The anonymity factor of the Internet is a significant reason it’s a breeding ground for hatred. Though most people are decent, throughout the world there are awful people. And online their reach is much further. Shielded by the cloak of anonymity, they magnify the awful parts of their personality because there is no shaming consequence.

      Thanks for the perspective. And the reminder of how small town residents are watched and known by almost everyone they see. You’re like celebrities in terms of having your every move scrutinized and observed. I hope your neighbors are kind and supportive!

  4. Oh my god yes.

    Where is all the hate from?

    I’m telling you, after I helped out at my kids’ school yesterday at a book fair, I had an inkling it would be bad. Post election day in a conservative small town AND YET the people I worked with shocked the heck out of me.

    One walked in, announcing first thing, “Well. Thanks a lot, America. That’s all I’m gonna say.”

    And then another walked in, “Whoever voted for Obama has got to have half a brain. Good thing we’ve got Costco b/c we’ll need to stock up on soup to stay out of his own soup lines.”

    Yeah and what?

    People. We are living in this country together. Why the hate, mean, condescending, arrogant, spiteful, exclusive way?

    Why live like that?

    Or am I just extra ordinary? How sad.

    xo

    • Of course you’re extraordinary. That is all day and every day.

      I’ll be honest: had the other side won, I would have been devastated. And scared for the country. But I would not walk around demeaning the people I think are completely wrong. I would not tell my kids we are living in a ruined country. I would not say voters have half a brain.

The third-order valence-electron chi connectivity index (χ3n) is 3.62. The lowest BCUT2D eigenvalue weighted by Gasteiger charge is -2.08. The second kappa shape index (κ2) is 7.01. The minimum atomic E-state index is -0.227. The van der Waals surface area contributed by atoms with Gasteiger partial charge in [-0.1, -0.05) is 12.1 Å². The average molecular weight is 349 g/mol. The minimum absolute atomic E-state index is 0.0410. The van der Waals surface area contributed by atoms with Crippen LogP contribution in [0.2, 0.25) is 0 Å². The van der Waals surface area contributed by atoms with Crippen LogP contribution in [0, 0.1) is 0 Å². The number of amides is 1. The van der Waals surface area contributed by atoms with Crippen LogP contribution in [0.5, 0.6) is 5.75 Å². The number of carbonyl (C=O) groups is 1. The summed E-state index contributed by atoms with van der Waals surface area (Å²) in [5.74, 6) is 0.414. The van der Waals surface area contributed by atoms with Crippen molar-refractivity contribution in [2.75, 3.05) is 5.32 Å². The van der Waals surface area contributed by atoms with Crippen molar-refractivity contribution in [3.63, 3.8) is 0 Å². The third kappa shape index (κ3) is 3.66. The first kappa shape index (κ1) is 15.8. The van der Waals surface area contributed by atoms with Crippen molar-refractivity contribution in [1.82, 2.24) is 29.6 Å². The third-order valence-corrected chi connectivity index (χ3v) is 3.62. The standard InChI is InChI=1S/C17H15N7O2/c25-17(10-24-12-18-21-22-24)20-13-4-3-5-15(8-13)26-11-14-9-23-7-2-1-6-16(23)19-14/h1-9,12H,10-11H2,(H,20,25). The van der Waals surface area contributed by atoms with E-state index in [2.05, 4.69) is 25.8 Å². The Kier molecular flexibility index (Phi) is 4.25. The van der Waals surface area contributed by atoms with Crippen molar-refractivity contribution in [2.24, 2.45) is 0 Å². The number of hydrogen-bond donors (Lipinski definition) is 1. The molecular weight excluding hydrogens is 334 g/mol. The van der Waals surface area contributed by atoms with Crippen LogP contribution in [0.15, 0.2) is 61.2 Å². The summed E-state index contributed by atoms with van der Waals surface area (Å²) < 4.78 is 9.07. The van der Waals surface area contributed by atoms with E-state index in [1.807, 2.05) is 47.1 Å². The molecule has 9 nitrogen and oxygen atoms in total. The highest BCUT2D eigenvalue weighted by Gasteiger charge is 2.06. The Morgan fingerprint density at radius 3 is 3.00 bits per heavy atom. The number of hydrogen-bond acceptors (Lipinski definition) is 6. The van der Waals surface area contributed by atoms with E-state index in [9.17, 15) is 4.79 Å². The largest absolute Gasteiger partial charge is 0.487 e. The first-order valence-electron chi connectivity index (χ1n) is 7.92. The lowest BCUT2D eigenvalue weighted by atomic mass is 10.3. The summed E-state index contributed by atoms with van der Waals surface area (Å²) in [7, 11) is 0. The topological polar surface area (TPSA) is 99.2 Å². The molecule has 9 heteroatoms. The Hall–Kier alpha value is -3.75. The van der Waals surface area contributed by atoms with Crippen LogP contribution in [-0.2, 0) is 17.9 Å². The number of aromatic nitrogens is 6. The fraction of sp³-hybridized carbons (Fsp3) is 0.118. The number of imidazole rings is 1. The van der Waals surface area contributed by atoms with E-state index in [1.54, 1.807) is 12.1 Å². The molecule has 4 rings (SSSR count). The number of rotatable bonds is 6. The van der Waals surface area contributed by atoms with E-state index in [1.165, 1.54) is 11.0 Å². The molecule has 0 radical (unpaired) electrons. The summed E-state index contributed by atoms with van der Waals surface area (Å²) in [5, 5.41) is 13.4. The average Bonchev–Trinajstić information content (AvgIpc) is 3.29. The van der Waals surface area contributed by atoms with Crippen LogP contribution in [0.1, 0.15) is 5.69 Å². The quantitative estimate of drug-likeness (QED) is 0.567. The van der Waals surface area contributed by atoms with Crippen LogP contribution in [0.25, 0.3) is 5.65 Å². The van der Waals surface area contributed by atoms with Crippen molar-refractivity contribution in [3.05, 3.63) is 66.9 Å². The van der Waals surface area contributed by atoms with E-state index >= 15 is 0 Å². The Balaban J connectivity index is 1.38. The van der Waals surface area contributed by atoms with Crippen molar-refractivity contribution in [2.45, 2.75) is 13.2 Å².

I would figure out how to educate them *outside* of school. I would run for office.

      And I would be nice. Because I want, some day, to be surrounded by extraordinary.

  5. Disclaimer:No Internet (or power) so writing on my Phone.

    I am horrified by the comments on Facebook. In fact, if you had a page I would direct you to an exchange on my page the night of the election that led to an “unfriending”. Autocorrect doesn’t recognize that word and I applaud it for that. It’s ridiculous. But so were the sentiments of the human being being unfriended. The fact that the election turned out the way it did shows that we have a sliver of an edge over asshatary? (your word so don’t know how it’s spelled.). Sitting in the cold and dark drinking wine. Does it matter how anything is spelled?

  6. The fact that you would spend post hurricane, post Nor’easter drinking time on human decency means you’re a darned decent person. Thank you for unfriending hate. You don’t need anger in your life. Disappointment, frustration, shock are apt. Hate? Stop.

    Asshattery, for future reference.

  7. So many things in here I agree with I’m almost giddy. Hate that hate. I don’t know which is more unsettling – the type of interaction you had with a hateful stranger, or seeing hate spewed by people you actually know on Facebook and are horrified to discover they feel that way. And the fact that all of these haters are breeding mini haters. ugh

    It’s hard to stay optimistic sometimes. AND YET for me, the election actually ignited a new wave of optimism and hope about people. Bright side?

    • Yes, bright side. Maybe?